Norman Douglas (1868-1952), Alone
(New York: Robert M. McBride & Company, 1922), pp. 62-64:
Here I lie and study an old travel-book. I mean to press it to the last drop.
One seldom presses books out, nowadays. The mania for scraps of one kind or another, the general cheapening of printed matter, seem to have dulled that faculty and given us a scattered state of mind. We browse dispersedly, in goatish fashion, instead of nibbling down to the root like that more conscientious quadruped whose name, if I mentioned it, would degrade the metaphor. Devouring so much, so hastily, so irreverentially, how shall a man establish close contact with the mind of him who writes, and impregnate himself with his peculiar outlook to such an extent as to be able to take on, if only momentarily, a colouring different from his own? It is a task requiring submissiveness
And yet, what could be more interesting than really to observe things and men from the angle of another individual, to install oneself within his mentality and make it one's habitation? To sit in his bones—what glimpses of unexplored regions! Were a man to know what his fellow truly thinks; could he feel in his own body those impulses which drive the other to his idiomatic acts and words—what an insight he would gain! Morally, it might well amount to "tout comprendre, c'est ne rien pardonner"; but who troubles about pardoning or condemning? Intellectually, it would be a feast. Thus immersed into an alien personality, a man would feel as though he lived two lives, and possessed two characters at the same time. One's own life, prolonged to an age, could never afford such unexpected revelations.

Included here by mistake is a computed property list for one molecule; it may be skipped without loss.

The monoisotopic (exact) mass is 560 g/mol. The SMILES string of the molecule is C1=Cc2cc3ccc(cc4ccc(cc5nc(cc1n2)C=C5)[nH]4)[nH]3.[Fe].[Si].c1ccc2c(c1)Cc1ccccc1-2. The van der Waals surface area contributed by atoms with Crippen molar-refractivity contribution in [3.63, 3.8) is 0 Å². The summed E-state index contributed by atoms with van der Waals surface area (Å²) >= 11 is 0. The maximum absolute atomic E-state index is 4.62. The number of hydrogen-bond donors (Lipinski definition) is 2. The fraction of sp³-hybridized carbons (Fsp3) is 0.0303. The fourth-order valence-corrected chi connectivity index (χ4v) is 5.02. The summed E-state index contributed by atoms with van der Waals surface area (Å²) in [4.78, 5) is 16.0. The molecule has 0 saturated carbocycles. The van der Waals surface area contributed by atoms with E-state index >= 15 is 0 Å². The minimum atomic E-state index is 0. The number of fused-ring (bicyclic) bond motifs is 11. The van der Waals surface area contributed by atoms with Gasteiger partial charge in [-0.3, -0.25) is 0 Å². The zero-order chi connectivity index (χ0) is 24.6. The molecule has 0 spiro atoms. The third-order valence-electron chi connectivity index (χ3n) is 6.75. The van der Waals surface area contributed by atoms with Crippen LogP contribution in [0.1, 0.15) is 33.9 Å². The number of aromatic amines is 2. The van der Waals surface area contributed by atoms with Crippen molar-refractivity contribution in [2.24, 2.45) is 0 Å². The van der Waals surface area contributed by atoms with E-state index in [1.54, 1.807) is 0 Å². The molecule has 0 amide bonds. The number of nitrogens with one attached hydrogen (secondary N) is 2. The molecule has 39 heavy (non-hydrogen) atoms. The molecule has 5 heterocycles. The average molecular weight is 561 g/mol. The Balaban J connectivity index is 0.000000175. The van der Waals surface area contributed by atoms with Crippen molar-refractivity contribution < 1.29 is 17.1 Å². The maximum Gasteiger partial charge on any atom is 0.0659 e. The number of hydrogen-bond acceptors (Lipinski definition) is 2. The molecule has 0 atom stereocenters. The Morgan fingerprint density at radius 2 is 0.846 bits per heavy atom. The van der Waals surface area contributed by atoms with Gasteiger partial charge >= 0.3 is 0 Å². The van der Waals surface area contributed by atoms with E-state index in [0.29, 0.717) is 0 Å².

The thing can be done, up to a point, with patient humility; for everybody writes himself down more or less, though not everybody is worth the trouble of deciphering.
I purpose to apply this method; to squeeze the juice, the life-blood, out of what some would call a rather dry Scotch traveller. I read his book in England for the first time two years ago, and have brought it here with a view to further dissection. Would I had known of its existence five years earlier! Strange to say, despite my deplorable bookishness (vide Press) this was not the case; I could never ascertain either the author's name or the title of his volume, though I had heard
about him, rather vaguely, long before that time. It was Dr. Dohrn of the Naples Aquarium who said to me in those days:
"Going to the South? Whatever you do, don't forget to read that book by an old Scotch clergyman. He ran all over the country with a top-hat and an umbrella, copying inscriptions. He was just your style: perfectly crazy."
Flattered at the notion of being likened to a Scottish divine, I made all kinds of inquiries—in vain. I abandoned hope of unearthing the top-hatted antiquarian and had indeed concluded him to be a myth, when a friend supplied me with what may be absurdly familiar to less bookish people: "The Nooks and By-ways of Italy." By Craufurd Tait Ramage, LL.D. Liverpool, 1868.
A glance sufficed to prove that this Ramage belonged to the brotherhood of David Urquhart, Mure of Caldwell, and the rest of them. Where are they gone, those candid inquirers, so full of gentlemanly curiosity, so informative and yet shrewdly human; so practical—think of Urquhart's Turkish Baths—though stuffed with whimsicality and abstractions? Where is the spirit that gave them birth?
One grows attached to these "Nooks and By-ways." An honest book, richly thoughtful, and abounding in kindly twinkles.